Ever since Google Glass failed to make it into San Francisco bars, and into our lives, I began to wonder: What is it that the tech world doesn’t ‘get’ about humans? How is it that so many smart, well-educated and highly-paid techies manage to make people mad, resentful and eventually fail to launch major tech products?
In 2012, Google Glass was heralded as the next big thing for tech, on par with Apple’s iPod.
Its development gave little thought to its end-users and more so to the people immediately around them.
Awkward physicality and gestures made little sense to anyone living outside Mountain View.
Its development lacked any consideration of the social values of privacy and decency among humans.
Not showing a clear state of its camera and lacking a clear ‘off’ mode nearly caused a brawl in a San Francisco bar.
All that should have been obvious to developers, but it wasn’t.
Glass was coming way short on its humanity.
Unsurprisingly, it never resonated with mainstream users and fizzled out shortly after its debut.
In recent years, other tech companies haven’t done much better: AirBnB tried to ignore neighborhood decency earlier this year when some high school kids faked their identities on Airbnb and trashed a couple’s home; Facebook, accused of distributing fake new during last year’s election, has denied that it is a media channel; Uber keeps getting in hot water over the way it treats employees and drivers.
The tech world lives in a bubble and assumes that technology is just a solution of utilitarian values without taking into account any human or societal impact.
This is wrong.
Not only do the realities of the way humans behave eventually catch up to any endeavor, the design and execution of such technology marvels is flawed and will eventually lead to failure.
It may take time, yet it is inevitable that such a technocratic mindset will put any brilliant effort in danger.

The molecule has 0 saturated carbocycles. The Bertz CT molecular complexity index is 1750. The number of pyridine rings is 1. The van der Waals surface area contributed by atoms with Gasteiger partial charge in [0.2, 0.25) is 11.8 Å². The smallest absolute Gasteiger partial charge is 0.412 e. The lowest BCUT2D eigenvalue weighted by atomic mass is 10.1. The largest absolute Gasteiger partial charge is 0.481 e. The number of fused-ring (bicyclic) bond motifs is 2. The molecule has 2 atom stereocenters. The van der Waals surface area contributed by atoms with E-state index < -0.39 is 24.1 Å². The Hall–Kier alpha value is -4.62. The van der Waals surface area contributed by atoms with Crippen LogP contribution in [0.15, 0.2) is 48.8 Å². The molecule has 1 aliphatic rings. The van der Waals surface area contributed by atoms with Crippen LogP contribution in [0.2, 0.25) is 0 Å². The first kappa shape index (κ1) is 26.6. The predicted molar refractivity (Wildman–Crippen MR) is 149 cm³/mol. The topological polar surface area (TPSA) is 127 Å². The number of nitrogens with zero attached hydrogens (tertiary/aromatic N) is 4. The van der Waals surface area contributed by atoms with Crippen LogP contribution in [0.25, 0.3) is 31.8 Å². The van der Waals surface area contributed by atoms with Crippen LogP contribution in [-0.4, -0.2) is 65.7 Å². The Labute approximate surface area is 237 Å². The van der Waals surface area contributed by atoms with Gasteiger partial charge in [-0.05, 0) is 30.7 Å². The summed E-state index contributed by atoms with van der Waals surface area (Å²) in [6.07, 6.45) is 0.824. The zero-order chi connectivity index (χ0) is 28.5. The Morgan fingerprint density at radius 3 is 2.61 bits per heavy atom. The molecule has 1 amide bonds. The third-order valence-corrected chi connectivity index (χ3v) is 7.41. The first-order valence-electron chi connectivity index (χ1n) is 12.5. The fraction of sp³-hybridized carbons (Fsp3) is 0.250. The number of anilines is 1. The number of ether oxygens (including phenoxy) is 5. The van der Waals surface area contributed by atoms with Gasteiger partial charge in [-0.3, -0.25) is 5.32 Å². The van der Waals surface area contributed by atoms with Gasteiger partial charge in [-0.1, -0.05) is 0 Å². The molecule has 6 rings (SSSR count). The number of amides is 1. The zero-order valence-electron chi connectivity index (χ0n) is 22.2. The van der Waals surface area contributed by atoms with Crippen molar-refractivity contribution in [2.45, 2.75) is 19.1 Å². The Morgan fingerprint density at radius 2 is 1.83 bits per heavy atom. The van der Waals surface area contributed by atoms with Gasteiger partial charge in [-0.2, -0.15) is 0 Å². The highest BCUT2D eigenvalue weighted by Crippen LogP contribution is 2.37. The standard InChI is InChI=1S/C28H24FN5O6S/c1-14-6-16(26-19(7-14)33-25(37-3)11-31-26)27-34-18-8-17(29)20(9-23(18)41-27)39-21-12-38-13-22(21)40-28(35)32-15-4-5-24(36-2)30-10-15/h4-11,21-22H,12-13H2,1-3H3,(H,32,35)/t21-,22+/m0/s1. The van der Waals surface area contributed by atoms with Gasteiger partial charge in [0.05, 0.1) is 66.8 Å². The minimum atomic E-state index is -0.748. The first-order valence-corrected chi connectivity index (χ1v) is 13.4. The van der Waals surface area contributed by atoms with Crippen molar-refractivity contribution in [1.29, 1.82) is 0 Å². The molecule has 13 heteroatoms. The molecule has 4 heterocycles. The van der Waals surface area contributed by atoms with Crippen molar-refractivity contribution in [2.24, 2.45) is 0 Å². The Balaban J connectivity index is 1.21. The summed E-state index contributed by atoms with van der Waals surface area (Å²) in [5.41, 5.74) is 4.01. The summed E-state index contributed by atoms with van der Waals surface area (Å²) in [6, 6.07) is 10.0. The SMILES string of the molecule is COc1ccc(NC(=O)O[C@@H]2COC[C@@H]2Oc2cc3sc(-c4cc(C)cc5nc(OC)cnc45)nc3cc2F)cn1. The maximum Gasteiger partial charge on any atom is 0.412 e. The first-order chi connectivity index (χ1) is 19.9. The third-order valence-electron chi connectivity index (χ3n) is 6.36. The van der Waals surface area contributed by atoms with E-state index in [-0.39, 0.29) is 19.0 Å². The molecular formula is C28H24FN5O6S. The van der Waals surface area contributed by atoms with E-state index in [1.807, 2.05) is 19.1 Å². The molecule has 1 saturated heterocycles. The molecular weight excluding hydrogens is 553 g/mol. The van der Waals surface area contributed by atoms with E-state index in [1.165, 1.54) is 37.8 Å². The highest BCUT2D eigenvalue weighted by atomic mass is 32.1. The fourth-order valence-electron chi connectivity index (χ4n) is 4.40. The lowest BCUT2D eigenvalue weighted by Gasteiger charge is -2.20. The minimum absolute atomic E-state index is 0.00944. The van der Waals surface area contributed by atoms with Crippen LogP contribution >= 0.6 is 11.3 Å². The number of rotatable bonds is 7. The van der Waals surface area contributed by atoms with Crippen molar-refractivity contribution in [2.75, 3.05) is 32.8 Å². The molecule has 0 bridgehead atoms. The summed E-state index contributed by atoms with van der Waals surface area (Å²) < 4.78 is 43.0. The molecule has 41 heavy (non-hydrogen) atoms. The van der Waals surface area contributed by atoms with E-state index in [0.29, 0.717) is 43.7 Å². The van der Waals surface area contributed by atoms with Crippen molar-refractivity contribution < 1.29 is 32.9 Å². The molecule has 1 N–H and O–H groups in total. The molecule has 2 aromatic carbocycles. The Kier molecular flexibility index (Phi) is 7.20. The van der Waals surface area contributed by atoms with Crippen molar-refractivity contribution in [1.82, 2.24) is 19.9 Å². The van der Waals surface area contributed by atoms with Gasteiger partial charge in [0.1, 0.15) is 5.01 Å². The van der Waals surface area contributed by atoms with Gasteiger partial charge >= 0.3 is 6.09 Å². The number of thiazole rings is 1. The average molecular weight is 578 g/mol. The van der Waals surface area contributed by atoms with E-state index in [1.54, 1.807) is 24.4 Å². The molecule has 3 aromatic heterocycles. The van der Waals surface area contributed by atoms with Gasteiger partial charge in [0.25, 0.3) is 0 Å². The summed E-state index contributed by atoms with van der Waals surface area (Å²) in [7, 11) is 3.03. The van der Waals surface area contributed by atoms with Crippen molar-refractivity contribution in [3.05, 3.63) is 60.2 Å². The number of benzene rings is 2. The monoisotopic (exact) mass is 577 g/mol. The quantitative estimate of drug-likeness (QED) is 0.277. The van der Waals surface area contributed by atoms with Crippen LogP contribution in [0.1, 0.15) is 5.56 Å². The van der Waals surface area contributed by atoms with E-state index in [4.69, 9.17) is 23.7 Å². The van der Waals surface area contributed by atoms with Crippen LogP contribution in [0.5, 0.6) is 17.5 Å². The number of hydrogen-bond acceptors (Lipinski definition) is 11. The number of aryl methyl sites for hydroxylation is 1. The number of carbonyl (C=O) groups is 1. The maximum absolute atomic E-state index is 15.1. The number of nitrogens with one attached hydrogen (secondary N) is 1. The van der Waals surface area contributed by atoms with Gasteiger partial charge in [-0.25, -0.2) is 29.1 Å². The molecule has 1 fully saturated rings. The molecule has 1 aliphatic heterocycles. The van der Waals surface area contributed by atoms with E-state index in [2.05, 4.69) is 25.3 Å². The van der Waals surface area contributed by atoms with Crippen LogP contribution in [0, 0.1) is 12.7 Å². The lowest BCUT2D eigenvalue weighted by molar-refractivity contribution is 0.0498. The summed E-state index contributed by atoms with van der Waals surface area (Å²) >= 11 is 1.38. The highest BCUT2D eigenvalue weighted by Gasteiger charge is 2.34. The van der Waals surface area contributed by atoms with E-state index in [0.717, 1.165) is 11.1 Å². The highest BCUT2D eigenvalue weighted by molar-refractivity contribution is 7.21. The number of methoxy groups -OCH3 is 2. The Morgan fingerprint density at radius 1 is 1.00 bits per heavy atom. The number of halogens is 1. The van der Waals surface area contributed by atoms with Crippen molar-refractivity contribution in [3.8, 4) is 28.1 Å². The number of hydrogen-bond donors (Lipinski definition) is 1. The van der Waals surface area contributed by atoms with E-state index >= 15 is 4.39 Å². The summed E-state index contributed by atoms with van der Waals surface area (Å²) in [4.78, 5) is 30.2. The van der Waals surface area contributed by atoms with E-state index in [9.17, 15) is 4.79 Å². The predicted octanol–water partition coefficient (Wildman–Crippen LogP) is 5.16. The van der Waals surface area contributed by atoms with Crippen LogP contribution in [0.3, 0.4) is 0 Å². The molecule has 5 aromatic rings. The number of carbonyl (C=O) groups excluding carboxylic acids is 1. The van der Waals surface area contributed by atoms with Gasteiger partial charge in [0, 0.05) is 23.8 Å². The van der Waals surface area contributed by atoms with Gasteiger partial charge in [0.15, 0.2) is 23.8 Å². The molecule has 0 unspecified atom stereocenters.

Om Malik addressed the tech world’s lagging moral understanding as the “empathy gap.”
And now as we face virtual reality (VR), augmented reality (AR), facial-recognition, rampant snooping, robotics, AI and evermore powerful platforms, we need to start taking account of the way technology conducts its business, or else consumers can expect to see plenty more Glass-esque flops with more sinister implications for their privacy and security.
Much has been said of the lack of diversity of race or gender in the Valley, yet many tech leaders have engineering, math and science backgrounds and there’s a lack of representation across other subjects, especially from the humanities, arts and culture is even more astounding.
Tech and venture capital aimed to transform society with products that are envisioned, designed, developed and deployed by people with seemingly no interest in humanities, art, culture or overall societal impact.
Google’s misstep with Glass and Uber’s recent floundering are indicative of just how detrimental this can be to both business and consumers.
We need to change that, and it is for technology’s sake just as much as for our society’s.
We need to bring the humanities back into the thought-stream of the Valley, and fast.
Our values are embedded into the things that we create, and if this next era of technology is going to create true social progress, then it becomes an imperative for the humanities to be represented at the table, discussing these values, strategically.
There’s no “quick fix” when it comes to filling tech’s empathy vacuum.
Yet it is about time to start asking the right questions about how should we accept, promote and, above all, value Ventures economically.
Today, no one is pricing the societal impact into the valuation of any startup.
Imagine if San Francisco decided to limit the rush-hour presence of Uber and Lyft to half of what it currently is.
Why hasn’t that been done, as it is clear just how damaging these businesses are to traffic patterns?
Or, is it wrong to assume that some day, in the not-too-distant-future, such limits will be imposed?
Now go back and rethink your favorite unicorn’s valuation, assuming social and political process will take course one way or another.
Simply put, the backlash is near and the Valley cannot ignore it much longer.
The humanities should be codified in tech’s development practices just as regulatory tests and environmental impact research are already the norm across all major projects.
As technology becomes so central to our lives, it is simply naïve to assume social or political accounting just won’t happen.
It’s already happening and the techies are not looking that good.
Tech’s “empathy gap” is solvable, yet it requires a different perspective at the table to balance an insular culture ignoring the rest of us.